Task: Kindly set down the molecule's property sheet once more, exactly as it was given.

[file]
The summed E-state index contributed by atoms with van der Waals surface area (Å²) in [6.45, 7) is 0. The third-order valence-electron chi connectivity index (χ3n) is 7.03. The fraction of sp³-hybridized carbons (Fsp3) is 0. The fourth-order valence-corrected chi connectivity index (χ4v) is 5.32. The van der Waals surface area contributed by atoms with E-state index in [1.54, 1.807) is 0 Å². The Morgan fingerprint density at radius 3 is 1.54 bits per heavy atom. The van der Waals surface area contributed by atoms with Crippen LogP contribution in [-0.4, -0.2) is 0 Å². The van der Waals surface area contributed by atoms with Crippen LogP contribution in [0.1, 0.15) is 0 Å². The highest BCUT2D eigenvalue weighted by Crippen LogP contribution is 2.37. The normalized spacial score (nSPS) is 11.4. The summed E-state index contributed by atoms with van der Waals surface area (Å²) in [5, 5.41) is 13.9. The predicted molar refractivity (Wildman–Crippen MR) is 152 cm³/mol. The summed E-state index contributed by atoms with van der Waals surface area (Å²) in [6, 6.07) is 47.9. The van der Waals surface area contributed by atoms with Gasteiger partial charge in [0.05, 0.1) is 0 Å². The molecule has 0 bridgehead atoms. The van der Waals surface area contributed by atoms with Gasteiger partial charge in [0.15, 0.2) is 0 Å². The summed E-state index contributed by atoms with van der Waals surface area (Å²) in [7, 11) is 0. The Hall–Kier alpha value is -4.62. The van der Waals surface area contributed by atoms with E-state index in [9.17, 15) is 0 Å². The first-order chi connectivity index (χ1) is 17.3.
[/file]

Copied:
The summed E-state index contributed by atoms with van der Waals surface area (Å²) in [6.45, 7) is 0. The third-order valence-electron chi connectivity index (χ3n) is 7.03. The fraction of sp³-hybridized carbons (Fsp3) is 0. The fourth-order valence-corrected chi connectivity index (χ4v) is 5.32. The van der Waals surface area contributed by atoms with E-state index in [1.54, 1.807) is 0 Å². The Morgan fingerprint density at radius 3 is 1.54 bits per heavy atom. The van der Waals surface area contributed by atoms with Crippen LogP contribution in [-0.4, -0.2) is 0 Å². The van der Waals surface area contributed by atoms with Crippen LogP contribution in [0.1, 0.15) is 0 Å². The highest BCUT2D eigenvalue weighted by Crippen LogP contribution is 2.37. The normalized spacial score (nSPS) is 11.4. The summed E-state index contributed by atoms with van der Waals surface area (Å²) in [5, 5.41) is 13.9. The predicted molar refractivity (Wildman–Crippen MR) is 152 cm³/mol. The summed E-state index contributed by atoms with van der Waals surface area (Å²) in [6, 6.07) is 47.9. The van der Waals surface area contributed by atoms with Gasteiger partial charge in [0.05, 0.1) is 0 Å². The molecule has 0 bridgehead atoms. The van der Waals surface area contributed by atoms with Gasteiger partial charge in [0.15, 0.2) is 0 Å². The summed E-state index contributed by atoms with van der Waals surface area (Å²) in [7, 11) is 0. The Hall–Kier alpha value is -4.62. The van der Waals surface area contributed by atoms with E-state index in [9.17, 15) is 0 Å². The first-order chi connectivity index (χ1) is 17.3.